Mr Selfe said he is suffering from a profound feeling of déjà vu, because the present process mirrors the concerted effort in the previous Ad Hoc Committee that the reach of the Committee is shut down. Ms Dlakude states that the Committee’s role is to consider reports for any flaws, table recommendations in Parliament and not to open any further investigations supplemented by witnesses. This suggestion would be a profound failure of the constitutional responsibilities of Parliament according to section 55 of the Constitution. This section is very clear and states that the National Assembly must provide mechanisms to hold the executive to account to it. “If we simply take note of the reports and make some random recommendations” it will not take the Committee any closer to holding the executive to account. There was systematic looting by the executive and the Committee needs to satisfy itself that the unanswered questions in the reports are satisfactorily answered and this would not be re-opening the investigation, it would simply be augmenting the investigation and drawing it to a close. If the cracks are merely papered over and the situation is treated as an unfortunate mistake and responsibility is placed with a clerk in a government department in Durban, then the Committee will have profoundly failed in its duty, in the most abject way. He therefore appealed to the ANC Members to take their constitutional duty seriously and pursue the unanswered questions, lest Parliament be reduced to a farce.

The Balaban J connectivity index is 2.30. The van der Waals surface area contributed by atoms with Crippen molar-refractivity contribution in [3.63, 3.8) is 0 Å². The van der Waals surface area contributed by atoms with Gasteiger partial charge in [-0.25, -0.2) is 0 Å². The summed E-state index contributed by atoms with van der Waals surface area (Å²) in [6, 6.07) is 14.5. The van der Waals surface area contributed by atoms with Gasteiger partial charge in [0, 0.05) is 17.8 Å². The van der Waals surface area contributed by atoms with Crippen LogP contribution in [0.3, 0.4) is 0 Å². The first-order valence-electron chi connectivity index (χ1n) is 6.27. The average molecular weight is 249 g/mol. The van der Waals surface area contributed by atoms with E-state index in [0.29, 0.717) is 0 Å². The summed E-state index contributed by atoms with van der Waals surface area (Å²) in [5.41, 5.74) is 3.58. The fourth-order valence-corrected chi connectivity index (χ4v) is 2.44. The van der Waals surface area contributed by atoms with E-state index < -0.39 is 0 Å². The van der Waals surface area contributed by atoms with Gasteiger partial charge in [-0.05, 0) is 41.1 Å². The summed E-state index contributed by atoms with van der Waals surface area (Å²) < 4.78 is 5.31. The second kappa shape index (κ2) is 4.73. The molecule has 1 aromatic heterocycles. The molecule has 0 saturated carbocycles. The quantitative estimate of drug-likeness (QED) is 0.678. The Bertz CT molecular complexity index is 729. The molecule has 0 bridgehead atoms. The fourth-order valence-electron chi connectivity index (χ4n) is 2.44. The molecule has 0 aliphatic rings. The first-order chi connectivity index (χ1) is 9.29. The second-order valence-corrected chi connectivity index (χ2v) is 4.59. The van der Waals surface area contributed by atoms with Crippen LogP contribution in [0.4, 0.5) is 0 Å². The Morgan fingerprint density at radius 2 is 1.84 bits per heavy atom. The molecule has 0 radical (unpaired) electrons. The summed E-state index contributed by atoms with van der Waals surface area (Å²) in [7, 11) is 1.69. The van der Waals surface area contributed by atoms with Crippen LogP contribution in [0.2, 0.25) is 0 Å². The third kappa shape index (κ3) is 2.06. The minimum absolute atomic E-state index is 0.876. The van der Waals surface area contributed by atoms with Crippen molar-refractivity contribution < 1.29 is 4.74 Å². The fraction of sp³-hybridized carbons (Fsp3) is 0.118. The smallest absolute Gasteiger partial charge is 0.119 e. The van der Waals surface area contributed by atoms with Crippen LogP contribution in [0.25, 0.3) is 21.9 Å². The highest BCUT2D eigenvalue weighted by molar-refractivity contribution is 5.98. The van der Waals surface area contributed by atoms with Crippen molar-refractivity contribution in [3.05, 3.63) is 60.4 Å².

Dr Motshekga said that when it is argued that there was a tacit acceptance of the upgrades, he does not understand. How does someone who tacitly accepted this, later go and accept that the Minister of Police is to determine how much, if anything, must be paid back. The Committee must bear in mind that the responsibility that people think was wrongly given to this Minister, was their responsibility which they had at the beginning of the process, which was not discharged at the beginning of the process. In the President’s correspondence, he makes a point which is consistent with the rules of natural justice. In that one cannot be judge in one’s own matters. Why should the President be asked to judge himself, sentence himself and then jail himself? The process requires determination of whether the President shares responsibility and if so how much is to be repaid. This process is underway and therefore, the Committee should not interfere with the process and shift the responsibility onto a party which does not have such responsibility. To say that there is remedial action and that it must be fully implemented as it is binding, is to deny that the question is still open. The SCA has not addressed itself on this particular matter, it only spoke to the expansion of powers of the PP, inasfar as these powers allow pro-action. Therefore the nature of the remedial action is in dispute. How can it be said that the people disputing the binding nature should accept it as such? Given the situation that there are conflicting opinions on the nature of the remedial action, how can the Committee ignore that there are two points of view and the courts have not expressed themselves on this? The balance of evidence by academics and the practice in this Parliament is that this remedial action has the status of a recommendation and therefore it is for us at the end of engagement to decide what do we do with this situation where the balance of evidence points in the other direction. On the point of moral obligations, law is about certainty and the standard is that of a reasonable person. On the suggestion that if the President shares responsibility the only question is what he must pay for and how much, but the Minister of Police is seized with this matter and the Committee cannot pre-empt the outcome of that process. As multiple reports are before the Committee, it cannot be said one supersedes another, rather the Committee should accept that there are differences between the reports’ interpretation of the nature of remedial action and the Committee after full engagement has to decide for itself. Many things have been said about whether the President knew or not, but in law hearsay and media are not used as standards for personal knowledge. Therefore, it cannot be said that the President has personal knowledge because of newspaper reports. Dr Mulder spoke to omissions by the President and Dr Motshekga warned against individualising, because in the executive there is both individual and collective responsibility. The President as head of the executive has appointed ministers to be responsible for certain areas of work and the President has to wait for a report from a minister before taking decisions. If a person claims that malfeasance has occurred under one of the portfolios, must the President involve himself in line functions and circumvent the appointed minister? He believed the Committee was misinterpreting the Constitution and therefore the proper role of the President and certain responsibilities are government responsibilities. Here for example a cluster is implicated and the President must await the outcomes of those interactions before acting. He sensed a concerted effort to isolate the President from his Cabinet and deal with him as an individual. This is the reason why Members resist the ten-step decision tree which is the only systematic guide available to apportion responsibility. Further, to suggest that the President has not answered 18 questions is an instance of asking a person to answer questions which are not within the person’s scope or personal knowledge, and this is unreasonable. There was a suggestion that Rule 138 gave the Committee the power to call persons. However it was accepted from the outset that there is a duty to establish the need to call persons and this has not been established yet. The demand made before the Committee was simply repeated calling for the presence of the President and Public Protector. In his opinion the PP has produced a comprehensive report which did not require any supplementary opinions. Mr Maimane was operating under the faulty assumption that the President acted as principal, because he appointed the principal agent, Mr Makhanya, and there is no evidence to this effect. The only evidence points to an introduction for the purposes of synchronisation. On the question of the bond, Members who take the view that it does not exist, do so simply because they do not believe that it exists and non-belief does not translate into fact. Therefore, the suggestion that the matter be dealt with elsewhere is correct. On how to take the matter forward, he agreed with the suggestion by Ms Dlakude, because there are comprehensive reports which make recommendations and all of these needed to be considered equally and recommendations to the House need to be produced. Mr Maimane’s fear concerning future president is unfounded, because Nkandla is the ancestral home of the President and he has not started a new home and therefore there is no basis for such a suggestion. Lastly, he confirmed Ms Dlakude’s assertion that there is no need to call anybody to appear before the Committee, because to do so would be to re-open investigations and amount to a review of the reports.